We recently collaborated with Northrop Grumman Corporation, a technology company focused on global security and human discovery, to create a fully automated cryogenic wafer probe system operating at 4 Kelvin and below designed to accelerate the development of superconducting compute applications. Following unique design specifications, FormFactor’s HPD cryogenic systems group worked closely with Northrop Grumman scientists and engineers from concept to construction. The team produced multiple units of fully automated cryogenic wafer probers capable of meeting the challenging test requirements of superconducting circuits.
Researchers at Northrop Grumman are at the leading edge in developing superconducting technologies including a Reciprocal Quantum Logic (RQL) processor, which delivers exponential improvements in computing power and reduction in energy consumption compared to traditional CMOS processors. These characteristics are vitally important requirements for data center applications, where rapid growth in data traffic consumes an ever-increasing amount of electricity and real estate.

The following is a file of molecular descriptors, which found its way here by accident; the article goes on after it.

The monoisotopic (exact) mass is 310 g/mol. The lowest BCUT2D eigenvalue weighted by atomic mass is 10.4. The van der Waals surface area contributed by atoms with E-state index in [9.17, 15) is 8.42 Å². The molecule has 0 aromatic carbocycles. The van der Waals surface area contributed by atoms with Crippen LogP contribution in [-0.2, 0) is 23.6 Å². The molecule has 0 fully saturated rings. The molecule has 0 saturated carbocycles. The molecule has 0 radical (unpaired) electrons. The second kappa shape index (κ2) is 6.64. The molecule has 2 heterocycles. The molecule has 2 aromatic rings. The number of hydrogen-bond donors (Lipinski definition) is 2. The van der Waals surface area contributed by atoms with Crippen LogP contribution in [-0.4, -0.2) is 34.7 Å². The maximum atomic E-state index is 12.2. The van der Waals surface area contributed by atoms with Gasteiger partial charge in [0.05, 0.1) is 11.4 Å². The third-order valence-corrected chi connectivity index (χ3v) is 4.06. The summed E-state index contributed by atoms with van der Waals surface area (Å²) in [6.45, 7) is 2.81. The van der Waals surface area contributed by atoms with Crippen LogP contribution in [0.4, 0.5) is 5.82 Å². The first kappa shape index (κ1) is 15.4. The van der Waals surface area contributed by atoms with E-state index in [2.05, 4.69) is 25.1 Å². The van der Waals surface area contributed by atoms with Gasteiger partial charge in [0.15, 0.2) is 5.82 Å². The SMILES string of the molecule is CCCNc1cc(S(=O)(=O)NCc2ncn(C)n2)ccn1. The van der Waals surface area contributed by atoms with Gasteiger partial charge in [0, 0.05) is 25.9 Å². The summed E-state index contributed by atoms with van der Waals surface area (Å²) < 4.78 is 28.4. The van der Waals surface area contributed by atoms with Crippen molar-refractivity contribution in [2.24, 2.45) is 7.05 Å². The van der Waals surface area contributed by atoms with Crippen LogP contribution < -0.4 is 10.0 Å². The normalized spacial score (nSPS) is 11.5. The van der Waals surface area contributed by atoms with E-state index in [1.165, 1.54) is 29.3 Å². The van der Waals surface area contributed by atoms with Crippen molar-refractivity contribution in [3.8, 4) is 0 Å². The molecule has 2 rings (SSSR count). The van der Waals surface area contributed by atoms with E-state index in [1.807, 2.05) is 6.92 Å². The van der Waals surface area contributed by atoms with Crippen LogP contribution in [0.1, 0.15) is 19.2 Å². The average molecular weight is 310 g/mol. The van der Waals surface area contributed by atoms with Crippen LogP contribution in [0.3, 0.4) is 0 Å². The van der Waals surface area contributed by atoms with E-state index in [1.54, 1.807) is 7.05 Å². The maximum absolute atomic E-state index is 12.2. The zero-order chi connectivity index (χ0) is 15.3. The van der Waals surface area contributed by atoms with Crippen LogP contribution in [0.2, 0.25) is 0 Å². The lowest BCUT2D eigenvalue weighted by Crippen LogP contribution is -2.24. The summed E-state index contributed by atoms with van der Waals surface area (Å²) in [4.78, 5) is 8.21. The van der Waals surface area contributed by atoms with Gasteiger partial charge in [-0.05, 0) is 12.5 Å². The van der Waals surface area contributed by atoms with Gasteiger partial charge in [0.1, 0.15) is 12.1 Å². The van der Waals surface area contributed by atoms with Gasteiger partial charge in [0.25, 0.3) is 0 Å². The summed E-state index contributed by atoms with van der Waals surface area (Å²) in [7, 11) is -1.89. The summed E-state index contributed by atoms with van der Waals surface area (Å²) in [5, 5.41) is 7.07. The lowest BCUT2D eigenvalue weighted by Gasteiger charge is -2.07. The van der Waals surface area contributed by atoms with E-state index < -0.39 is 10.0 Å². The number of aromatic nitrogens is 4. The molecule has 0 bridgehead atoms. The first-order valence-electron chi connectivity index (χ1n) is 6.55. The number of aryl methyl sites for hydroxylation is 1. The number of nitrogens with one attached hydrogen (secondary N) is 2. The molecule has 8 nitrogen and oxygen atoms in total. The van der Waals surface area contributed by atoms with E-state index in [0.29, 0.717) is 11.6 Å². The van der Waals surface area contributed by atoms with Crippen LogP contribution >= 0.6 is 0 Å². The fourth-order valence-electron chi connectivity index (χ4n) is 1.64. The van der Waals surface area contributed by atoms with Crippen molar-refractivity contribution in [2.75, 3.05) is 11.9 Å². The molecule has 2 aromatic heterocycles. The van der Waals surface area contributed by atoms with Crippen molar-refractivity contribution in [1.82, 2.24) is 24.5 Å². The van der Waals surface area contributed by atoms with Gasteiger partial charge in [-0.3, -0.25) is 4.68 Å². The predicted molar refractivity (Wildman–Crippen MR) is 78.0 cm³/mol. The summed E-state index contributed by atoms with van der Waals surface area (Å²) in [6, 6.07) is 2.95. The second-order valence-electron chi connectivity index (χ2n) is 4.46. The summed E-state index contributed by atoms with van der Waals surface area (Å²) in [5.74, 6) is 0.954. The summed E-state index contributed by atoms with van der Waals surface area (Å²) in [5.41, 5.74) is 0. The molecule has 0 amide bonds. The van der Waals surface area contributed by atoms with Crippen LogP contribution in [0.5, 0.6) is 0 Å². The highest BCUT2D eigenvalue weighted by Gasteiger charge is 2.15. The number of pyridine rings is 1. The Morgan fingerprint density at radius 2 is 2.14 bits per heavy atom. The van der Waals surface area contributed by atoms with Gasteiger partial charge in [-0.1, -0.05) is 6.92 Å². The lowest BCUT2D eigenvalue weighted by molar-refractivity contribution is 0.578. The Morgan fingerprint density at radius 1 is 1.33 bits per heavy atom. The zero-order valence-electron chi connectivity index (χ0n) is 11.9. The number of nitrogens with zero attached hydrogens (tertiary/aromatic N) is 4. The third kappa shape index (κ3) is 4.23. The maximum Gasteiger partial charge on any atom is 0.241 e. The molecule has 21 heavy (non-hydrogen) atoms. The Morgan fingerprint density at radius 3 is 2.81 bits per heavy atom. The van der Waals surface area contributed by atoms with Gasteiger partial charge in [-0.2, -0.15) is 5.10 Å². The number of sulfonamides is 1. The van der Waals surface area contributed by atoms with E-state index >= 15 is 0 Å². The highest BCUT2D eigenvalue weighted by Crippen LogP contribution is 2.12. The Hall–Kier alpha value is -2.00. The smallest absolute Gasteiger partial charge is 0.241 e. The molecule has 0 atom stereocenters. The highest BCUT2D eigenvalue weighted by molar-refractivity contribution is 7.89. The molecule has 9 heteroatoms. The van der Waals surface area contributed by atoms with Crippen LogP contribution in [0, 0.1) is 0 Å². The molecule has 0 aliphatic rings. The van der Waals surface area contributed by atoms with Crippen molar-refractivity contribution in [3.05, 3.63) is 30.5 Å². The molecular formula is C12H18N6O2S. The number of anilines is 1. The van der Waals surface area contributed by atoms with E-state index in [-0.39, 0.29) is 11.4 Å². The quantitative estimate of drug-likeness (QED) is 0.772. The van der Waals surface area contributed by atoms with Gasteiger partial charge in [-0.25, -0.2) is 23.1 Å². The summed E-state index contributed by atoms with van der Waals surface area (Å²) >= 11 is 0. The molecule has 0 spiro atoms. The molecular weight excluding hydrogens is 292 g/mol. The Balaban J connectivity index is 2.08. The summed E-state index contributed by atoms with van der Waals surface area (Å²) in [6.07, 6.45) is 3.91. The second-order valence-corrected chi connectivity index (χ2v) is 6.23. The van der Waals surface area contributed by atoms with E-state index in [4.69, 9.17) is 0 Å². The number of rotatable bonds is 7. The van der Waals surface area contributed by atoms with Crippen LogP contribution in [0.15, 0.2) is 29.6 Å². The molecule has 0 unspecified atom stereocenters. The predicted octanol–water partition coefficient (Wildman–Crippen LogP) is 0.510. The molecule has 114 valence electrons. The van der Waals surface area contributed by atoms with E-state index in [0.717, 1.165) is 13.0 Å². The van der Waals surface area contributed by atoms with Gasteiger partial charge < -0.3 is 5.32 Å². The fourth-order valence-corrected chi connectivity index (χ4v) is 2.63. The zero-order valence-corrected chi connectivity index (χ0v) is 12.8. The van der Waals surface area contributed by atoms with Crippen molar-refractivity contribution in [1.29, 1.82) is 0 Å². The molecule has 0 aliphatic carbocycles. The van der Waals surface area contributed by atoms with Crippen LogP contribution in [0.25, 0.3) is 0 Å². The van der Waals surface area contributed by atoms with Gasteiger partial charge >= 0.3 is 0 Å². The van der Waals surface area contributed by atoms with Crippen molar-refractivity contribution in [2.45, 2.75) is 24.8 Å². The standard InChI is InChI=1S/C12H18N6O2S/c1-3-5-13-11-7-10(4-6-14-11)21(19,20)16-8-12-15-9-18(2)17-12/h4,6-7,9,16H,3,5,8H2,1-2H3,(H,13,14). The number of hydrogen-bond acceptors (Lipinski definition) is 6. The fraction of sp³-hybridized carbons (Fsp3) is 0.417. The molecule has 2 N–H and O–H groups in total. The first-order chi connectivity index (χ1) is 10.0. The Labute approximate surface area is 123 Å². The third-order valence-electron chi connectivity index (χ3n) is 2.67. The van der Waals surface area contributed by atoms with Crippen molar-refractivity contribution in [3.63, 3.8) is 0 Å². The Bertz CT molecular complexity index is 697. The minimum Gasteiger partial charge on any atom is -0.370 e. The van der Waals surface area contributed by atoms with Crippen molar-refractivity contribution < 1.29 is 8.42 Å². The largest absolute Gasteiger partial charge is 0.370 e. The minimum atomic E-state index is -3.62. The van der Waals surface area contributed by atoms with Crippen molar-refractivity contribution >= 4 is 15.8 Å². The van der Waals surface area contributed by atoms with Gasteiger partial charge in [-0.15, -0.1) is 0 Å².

Other applications range from artificial intelligence to pharmaceutical and chemistry developments, to cybersecurity, financial and weather modelling and more. The RQL processor leverages well established semiconductor circuit design and fabrication process, enabling faster time to market. Like other superconducting technologies, the processor must operate at temperatures close to absolute zero, and cryogenic test and measurement instruments are essential to device development.
FormFactor’s Amy Leong, General Manager of the Emerging Growth Business Unit, stated:
It’s rewarding to work closely with pioneers like Northrop Grumman engineers and scientists who are expanding the frontiers of computing technology. We’re pleased with the part our team has been able to play in this development. We look forward to continued engagement with the Northrop Grumman team and ultimately, the beneficial applications these new technologies may make possible.
For more information on this new cryogenic wafer probe system, please visit the website.